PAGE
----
Mario starts off with a hammer and his usual jumping ability. With some exploration and luck, you can learn a ground-pounding Spin Jump like that in Super Mario Sunshine, two powerful hammer upgrades, and a series of “curses” that’ll allow Mario to take advantage of his papery state. One lets you turn Mario sideways to slip through narrow openings, while another gives Mario the power to fold himself up into a paper airplane and take off from specially marked tiles. As is the usual case with this sort of thing, the puzzles that these abilities allow you to solve will start off easily, then mix up the pace so you’re eventually forced to use all of your available talents to proceed.
The only real problem with this style of play comes later on, when the platforming starts to get tricky; it’s easy to miss a few of the harder jumps by misjudging where you’re standing on the 2D plain. Remember how hard it was to make a jump in Double Dragon? The same problem applies here.
Most locations are full of enemies, who show up on the overworld as small patrolling mobs. When they see Mario, they’ll leap to the attack; if they nail you from behind, they’ll gain the advantage, while Mario can get the first hit in if he jumps on or hammers a mob.
When combat starts, the action shifts to a stage, complete with a cheering audience. Mario and his buddy can use a variety of special moves, both the ones they learn on their own and ones Mario can learn by equipping special Badges. Basic attacks are “free,” but special moves cost Flower Points to use.
At the same time, you can earn Star Power by playing to the audience. Every character-specific ability basically amounts to its own minigame, whether it involves button-mashing, solving a quick puzzle, or hitting buttons in a specific or timed sequence. If you do well at these minigames, you’ll either hit harder or the active character will perform a crowd-pleasing Stylish Move, thus increasing your Star Power.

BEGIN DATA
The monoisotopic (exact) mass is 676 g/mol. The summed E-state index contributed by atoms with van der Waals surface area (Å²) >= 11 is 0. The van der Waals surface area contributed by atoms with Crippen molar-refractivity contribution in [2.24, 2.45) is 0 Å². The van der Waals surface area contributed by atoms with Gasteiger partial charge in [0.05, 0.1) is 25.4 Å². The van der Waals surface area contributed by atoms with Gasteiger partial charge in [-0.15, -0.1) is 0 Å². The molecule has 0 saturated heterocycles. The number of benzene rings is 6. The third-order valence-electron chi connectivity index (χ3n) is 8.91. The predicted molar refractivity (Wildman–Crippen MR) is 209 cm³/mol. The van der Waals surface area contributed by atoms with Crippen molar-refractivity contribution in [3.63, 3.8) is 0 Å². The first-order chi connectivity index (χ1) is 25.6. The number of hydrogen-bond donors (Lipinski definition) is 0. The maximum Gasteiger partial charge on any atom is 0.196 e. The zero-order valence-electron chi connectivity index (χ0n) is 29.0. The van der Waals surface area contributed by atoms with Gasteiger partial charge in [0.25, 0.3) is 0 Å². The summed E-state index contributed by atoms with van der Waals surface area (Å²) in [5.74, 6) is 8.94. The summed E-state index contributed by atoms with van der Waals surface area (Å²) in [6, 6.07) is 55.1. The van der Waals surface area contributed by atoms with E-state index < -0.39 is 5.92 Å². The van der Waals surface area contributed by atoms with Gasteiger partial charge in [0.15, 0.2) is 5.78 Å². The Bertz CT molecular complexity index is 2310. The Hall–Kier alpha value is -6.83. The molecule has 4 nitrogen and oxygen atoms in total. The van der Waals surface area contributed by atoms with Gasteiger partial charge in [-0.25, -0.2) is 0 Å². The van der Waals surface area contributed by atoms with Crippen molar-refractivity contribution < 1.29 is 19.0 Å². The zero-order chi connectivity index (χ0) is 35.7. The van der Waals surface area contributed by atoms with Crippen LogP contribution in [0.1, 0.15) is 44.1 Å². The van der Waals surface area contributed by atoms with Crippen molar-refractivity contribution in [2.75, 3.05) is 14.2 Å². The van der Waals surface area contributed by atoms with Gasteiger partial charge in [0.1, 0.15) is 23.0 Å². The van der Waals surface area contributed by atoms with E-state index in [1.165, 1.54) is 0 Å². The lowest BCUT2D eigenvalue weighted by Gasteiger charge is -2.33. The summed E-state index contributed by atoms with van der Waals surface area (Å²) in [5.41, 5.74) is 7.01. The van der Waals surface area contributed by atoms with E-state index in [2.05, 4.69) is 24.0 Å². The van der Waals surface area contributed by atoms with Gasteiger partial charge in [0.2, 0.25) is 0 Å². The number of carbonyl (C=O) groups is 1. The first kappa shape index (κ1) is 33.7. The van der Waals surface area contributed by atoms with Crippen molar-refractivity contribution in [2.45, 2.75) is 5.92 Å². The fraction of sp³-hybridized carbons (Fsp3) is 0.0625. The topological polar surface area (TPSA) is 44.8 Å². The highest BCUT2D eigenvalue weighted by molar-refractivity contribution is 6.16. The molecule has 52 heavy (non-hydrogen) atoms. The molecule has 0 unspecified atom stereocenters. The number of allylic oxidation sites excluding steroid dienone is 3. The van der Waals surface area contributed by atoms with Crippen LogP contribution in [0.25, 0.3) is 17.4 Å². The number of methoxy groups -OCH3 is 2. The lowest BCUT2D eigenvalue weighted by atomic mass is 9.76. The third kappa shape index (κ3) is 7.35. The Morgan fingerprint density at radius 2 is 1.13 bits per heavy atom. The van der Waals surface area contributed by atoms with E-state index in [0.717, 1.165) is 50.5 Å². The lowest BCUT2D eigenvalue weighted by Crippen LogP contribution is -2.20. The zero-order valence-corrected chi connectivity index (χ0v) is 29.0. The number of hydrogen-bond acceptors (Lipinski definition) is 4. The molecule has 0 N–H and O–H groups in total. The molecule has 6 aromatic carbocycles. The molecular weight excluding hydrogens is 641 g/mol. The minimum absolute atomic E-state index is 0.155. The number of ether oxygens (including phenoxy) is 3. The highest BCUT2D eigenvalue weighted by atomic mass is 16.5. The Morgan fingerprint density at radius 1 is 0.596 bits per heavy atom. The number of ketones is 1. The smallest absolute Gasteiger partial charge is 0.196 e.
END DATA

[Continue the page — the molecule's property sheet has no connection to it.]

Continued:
When you start the game, Mario can only use his Star Power in one way, to activate the health- and Flower Point-replenishing Sweet Treat minigame. Whenever you find a Crystal Star, you’ll get another unit of Star Power, and learn another way in which you can spend it. These range from defensive moves like Power Lift, which’ll improve your offense and defense if you can manage to solve a puzzle, to offensive techniques such as Art Attack, which’ll damage an enemy every time you manage to draw a circle around it.
Combat in Paper Mario 2, then, winds up being a way to leverage how many ways you’ve got to win against how many enemies are in the area. There aren’t any “random encounters,” per se; instead, there are a set number of mobs that patrol each location, and once they’re gone, they’re gone. Several items and techniques can wipe out a group of enemies by themselves, but at the same time, some characters have abilities that can backfire on you. You’ve got to watch the screen and do your best to work with each move, which means you’re a far more active participant in combat than you are in most other RPGs.
Paper Mario: The Thousand-Year Door is genuinely a lot of fun. I suspect liberties were taken with the translation, which has quite a few laugh-out-loud funny moments as well as a few self-parodying plot twists (everyone involved has gotten really blasé about Peach’s habit of getting kidnapped, and Bowser would run off with the show if not for his relatively small amount of screen time), but it’s all for the best.
The only weaknesses Paper Mario 2 has, really, is that it tends to drag at times; many levels depend largely on frequent backtracking, especially in Chapter Four when you’re constantly running back and forth along Twilight Trail. The platforming’s also a bit irritating at times, and there are a number of items that I don’t think you’re meant to find without the official strategy guide. (Many Star Pieces, for example, will only be found if you’re obsessive enough to go back to virtually every room in the game once you’ve learned the Spin Jump.)
Even with that, Paper Mario: The Thousand-Year Door is simple enough for kids to enjoy, while challenging and funny enough that adults will get a kick out of it. It’s great for newbies to the Mario games, while it’s got plenty of nostalgic humor for older gamers. It’s one of the best Nintendo games in a while.
Score : 8.9/10